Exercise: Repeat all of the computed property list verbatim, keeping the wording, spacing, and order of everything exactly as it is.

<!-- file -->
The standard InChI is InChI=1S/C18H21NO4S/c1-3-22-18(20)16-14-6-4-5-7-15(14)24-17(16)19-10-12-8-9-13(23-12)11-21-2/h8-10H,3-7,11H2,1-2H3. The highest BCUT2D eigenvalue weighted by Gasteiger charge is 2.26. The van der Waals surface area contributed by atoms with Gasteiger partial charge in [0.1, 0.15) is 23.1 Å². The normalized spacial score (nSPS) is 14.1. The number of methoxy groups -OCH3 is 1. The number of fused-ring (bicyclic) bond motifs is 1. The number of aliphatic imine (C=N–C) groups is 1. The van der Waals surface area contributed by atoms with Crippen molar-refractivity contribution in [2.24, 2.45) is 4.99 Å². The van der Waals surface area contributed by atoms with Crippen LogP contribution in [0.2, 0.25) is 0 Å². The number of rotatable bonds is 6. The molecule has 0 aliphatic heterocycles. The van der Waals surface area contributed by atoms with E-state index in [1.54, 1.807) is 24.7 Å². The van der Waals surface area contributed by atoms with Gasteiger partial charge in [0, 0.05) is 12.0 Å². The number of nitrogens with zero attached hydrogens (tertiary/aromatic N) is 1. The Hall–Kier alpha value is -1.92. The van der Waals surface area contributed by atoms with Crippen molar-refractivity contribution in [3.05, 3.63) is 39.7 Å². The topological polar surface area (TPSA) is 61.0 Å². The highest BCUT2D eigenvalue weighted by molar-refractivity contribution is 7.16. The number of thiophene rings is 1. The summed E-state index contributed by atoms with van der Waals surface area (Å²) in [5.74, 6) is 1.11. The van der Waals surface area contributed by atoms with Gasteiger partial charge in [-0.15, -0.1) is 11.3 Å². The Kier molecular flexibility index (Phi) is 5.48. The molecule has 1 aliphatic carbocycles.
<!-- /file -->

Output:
The standard InChI is InChI=1S/C18H21NO4S/c1-3-22-18(20)16-14-6-4-5-7-15(14)24-17(16)19-10-12-8-9-13(23-12)11-21-2/h8-10H,3-7,11H2,1-2H3. The highest BCUT2D eigenvalue weighted by Gasteiger charge is 2.26. The van der Waals surface area contributed by atoms with Gasteiger partial charge in [0.1, 0.15) is 23.1 Å². The normalized spacial score (nSPS) is 14.1. The number of methoxy groups -OCH3 is 1. The number of fused-ring (bicyclic) bond motifs is 1. The number of aliphatic imine (C=N–C) groups is 1. The van der Waals surface area contributed by atoms with Crippen molar-refractivity contribution in [2.24, 2.45) is 4.99 Å². The van der Waals surface area contributed by atoms with Crippen LogP contribution in [0.2, 0.25) is 0 Å². The number of rotatable bonds is 6. The molecule has 0 aliphatic heterocycles. The van der Waals surface area contributed by atoms with E-state index in [1.54, 1.807) is 24.7 Å². The van der Waals surface area contributed by atoms with Gasteiger partial charge in [0, 0.05) is 12.0 Å². The number of nitrogens with zero attached hydrogens (tertiary/aromatic N) is 1. The Hall–Kier alpha value is -1.92. The van der Waals surface area contributed by atoms with Crippen molar-refractivity contribution in [3.05, 3.63) is 39.7 Å². The topological polar surface area (TPSA) is 61.0 Å². The highest BCUT2D eigenvalue weighted by molar-refractivity contribution is 7.16. The number of thiophene rings is 1. The summed E-state index contributed by atoms with van der Waals surface area (Å²) in [5.74, 6) is 1.11. The van der Waals surface area contributed by atoms with Gasteiger partial charge in [-0.15, -0.1) is 11.3 Å². The Kier molecular flexibility index (Phi) is 5.48. The molecule has 1 aliphatic carbocycles.